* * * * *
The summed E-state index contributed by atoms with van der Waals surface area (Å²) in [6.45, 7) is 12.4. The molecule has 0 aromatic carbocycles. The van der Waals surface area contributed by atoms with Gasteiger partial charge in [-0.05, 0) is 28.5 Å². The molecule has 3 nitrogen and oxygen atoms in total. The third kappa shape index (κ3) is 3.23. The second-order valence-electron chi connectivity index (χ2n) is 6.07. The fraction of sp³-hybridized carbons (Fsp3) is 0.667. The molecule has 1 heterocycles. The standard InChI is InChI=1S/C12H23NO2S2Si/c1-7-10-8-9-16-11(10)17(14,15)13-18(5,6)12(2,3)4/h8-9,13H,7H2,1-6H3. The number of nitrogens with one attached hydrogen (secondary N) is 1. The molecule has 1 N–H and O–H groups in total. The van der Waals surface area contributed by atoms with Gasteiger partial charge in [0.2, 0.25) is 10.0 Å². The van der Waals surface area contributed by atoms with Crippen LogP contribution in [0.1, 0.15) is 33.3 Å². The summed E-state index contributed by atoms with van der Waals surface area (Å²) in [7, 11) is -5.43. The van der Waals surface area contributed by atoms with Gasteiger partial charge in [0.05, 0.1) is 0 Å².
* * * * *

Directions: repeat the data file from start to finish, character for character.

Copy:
The summed E-state index contributed by atoms with van der Waals surface area (Å²) in [6.45, 7) is 12.4. The molecule has 0 aromatic carbocycles. The van der Waals surface area contributed by atoms with Gasteiger partial charge in [-0.05, 0) is 28.5 Å². The molecule has 3 nitrogen and oxygen atoms in total. The third kappa shape index (κ3) is 3.23. The second-order valence-electron chi connectivity index (χ2n) is 6.07. The fraction of sp³-hybridized carbons (Fsp3) is 0.667. The molecule has 1 heterocycles. The standard InChI is InChI=1S/C12H23NO2S2Si/c1-7-10-8-9-16-11(10)17(14,15)13-18(5,6)12(2,3)4/h8-9,13H,7H2,1-6H3. The number of nitrogens with one attached hydrogen (secondary N) is 1. The molecule has 1 N–H and O–H groups in total. The van der Waals surface area contributed by atoms with Gasteiger partial charge in [0.2, 0.25) is 10.0 Å². The van der Waals surface area contributed by atoms with Crippen LogP contribution in [0.1, 0.15) is 33.3 Å². The summed E-state index contributed by atoms with van der Waals surface area (Å²) in [7, 11) is -5.43. The van der Waals surface area contributed by atoms with Gasteiger partial charge in [0.05, 0.1) is 0 Å².